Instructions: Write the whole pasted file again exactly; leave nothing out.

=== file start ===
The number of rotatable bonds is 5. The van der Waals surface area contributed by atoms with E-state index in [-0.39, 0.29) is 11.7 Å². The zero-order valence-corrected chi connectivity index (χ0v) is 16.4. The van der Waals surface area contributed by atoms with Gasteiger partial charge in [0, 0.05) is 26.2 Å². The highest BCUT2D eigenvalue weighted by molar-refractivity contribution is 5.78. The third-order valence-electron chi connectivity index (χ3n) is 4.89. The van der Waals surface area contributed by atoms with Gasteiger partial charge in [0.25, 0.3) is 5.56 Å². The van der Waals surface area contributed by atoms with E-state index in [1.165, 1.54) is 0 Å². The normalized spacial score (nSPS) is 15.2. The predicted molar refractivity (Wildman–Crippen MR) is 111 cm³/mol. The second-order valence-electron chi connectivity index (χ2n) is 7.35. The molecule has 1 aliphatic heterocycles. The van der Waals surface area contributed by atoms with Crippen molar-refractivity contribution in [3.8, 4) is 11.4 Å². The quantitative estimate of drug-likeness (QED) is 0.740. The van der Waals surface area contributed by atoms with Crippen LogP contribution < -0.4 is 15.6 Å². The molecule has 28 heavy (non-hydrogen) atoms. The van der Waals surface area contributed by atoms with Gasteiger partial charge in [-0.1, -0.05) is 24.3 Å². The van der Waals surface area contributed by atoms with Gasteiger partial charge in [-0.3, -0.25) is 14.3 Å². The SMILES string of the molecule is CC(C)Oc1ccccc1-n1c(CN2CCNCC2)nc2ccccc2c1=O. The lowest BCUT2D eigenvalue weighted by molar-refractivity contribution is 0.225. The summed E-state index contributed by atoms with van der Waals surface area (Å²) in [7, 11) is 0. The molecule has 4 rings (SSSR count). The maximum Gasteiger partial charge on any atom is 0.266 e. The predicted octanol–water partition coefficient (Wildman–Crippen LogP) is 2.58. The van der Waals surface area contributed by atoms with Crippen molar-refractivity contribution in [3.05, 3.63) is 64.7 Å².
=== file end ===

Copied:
The number of rotatable bonds is 5. The van der Waals surface area contributed by atoms with E-state index in [-0.39, 0.29) is 11.7 Å². The zero-order valence-corrected chi connectivity index (χ0v) is 16.4. The van der Waals surface area contributed by atoms with Gasteiger partial charge in [0, 0.05) is 26.2 Å². The highest BCUT2D eigenvalue weighted by molar-refractivity contribution is 5.78. The third-order valence-electron chi connectivity index (χ3n) is 4.89. The van der Waals surface area contributed by atoms with Gasteiger partial charge in [0.25, 0.3) is 5.56 Å². The van der Waals surface area contributed by atoms with E-state index in [1.165, 1.54) is 0 Å². The normalized spacial score (nSPS) is 15.2. The predicted molar refractivity (Wildman–Crippen MR) is 111 cm³/mol. The second-order valence-electron chi connectivity index (χ2n) is 7.35. The molecule has 1 aliphatic heterocycles. The van der Waals surface area contributed by atoms with Crippen molar-refractivity contribution in [3.8, 4) is 11.4 Å². The quantitative estimate of drug-likeness (QED) is 0.740. The van der Waals surface area contributed by atoms with Crippen LogP contribution < -0.4 is 15.6 Å². The molecule has 28 heavy (non-hydrogen) atoms. The van der Waals surface area contributed by atoms with Gasteiger partial charge in [-0.1, -0.05) is 24.3 Å². The van der Waals surface area contributed by atoms with Gasteiger partial charge in [-0.3, -0.25) is 14.3 Å². The SMILES string of the molecule is CC(C)Oc1ccccc1-n1c(CN2CCNCC2)nc2ccccc2c1=O. The lowest BCUT2D eigenvalue weighted by molar-refractivity contribution is 0.225. The summed E-state index contributed by atoms with van der Waals surface area (Å²) in [7, 11) is 0. The molecule has 4 rings (SSSR count). The maximum Gasteiger partial charge on any atom is 0.266 e. The predicted octanol–water partition coefficient (Wildman–Crippen LogP) is 2.58. The van der Waals surface area contributed by atoms with Crippen molar-refractivity contribution in [3.05, 3.63) is 64.7 Å².